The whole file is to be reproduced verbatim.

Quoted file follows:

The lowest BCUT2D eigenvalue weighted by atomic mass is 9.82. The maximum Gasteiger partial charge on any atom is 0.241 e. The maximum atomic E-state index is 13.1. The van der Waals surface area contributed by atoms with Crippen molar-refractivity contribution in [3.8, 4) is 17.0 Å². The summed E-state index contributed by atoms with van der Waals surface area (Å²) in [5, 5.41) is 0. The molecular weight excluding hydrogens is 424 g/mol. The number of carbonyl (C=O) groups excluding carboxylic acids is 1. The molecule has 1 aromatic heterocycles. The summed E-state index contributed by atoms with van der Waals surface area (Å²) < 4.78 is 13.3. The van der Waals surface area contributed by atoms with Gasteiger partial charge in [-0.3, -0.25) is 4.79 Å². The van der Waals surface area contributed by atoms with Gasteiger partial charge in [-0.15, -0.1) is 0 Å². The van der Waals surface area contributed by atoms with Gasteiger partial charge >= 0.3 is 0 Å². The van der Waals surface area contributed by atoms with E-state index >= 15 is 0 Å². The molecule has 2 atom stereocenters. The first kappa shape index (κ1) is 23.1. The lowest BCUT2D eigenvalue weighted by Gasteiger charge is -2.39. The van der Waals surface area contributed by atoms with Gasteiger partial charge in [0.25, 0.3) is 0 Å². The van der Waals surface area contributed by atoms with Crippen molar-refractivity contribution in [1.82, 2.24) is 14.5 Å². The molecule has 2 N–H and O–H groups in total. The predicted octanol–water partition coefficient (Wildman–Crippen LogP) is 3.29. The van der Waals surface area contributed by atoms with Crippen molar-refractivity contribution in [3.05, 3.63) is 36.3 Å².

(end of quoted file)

The lowest BCUT2D eigenvalue weighted by atomic mass is 9.82. The maximum Gasteiger partial charge on any atom is 0.241 e. The maximum atomic E-state index is 13.1. The van der Waals surface area contributed by atoms with Crippen molar-refractivity contribution in [3.8, 4) is 17.0 Å². The summed E-state index contributed by atoms with van der Waals surface area (Å²) in [5, 5.41) is 0. The molecular weight excluding hydrogens is 424 g/mol. The number of carbonyl (C=O) groups excluding carboxylic acids is 1. The molecule has 1 aromatic heterocycles. The summed E-state index contributed by atoms with van der Waals surface area (Å²) < 4.78 is 13.3. The van der Waals surface area contributed by atoms with Gasteiger partial charge in [-0.3, -0.25) is 4.79 Å². The van der Waals surface area contributed by atoms with Gasteiger partial charge in [-0.15, -0.1) is 0 Å². The van der Waals surface area contributed by atoms with Gasteiger partial charge >= 0.3 is 0 Å². The van der Waals surface area contributed by atoms with E-state index >= 15 is 0 Å². The molecule has 2 atom stereocenters. The first kappa shape index (κ1) is 23.1. The lowest BCUT2D eigenvalue weighted by Gasteiger charge is -2.39. The van der Waals surface area contributed by atoms with Gasteiger partial charge in [0.25, 0.3) is 0 Å². The van der Waals surface area contributed by atoms with Crippen molar-refractivity contribution in [1.82, 2.24) is 14.5 Å². The molecule has 2 N–H and O–H groups in total. The predicted octanol–water partition coefficient (Wildman–Crippen LogP) is 3.29. The van der Waals surface area contributed by atoms with Crippen molar-refractivity contribution in [3.05, 3.63) is 36.3 Å².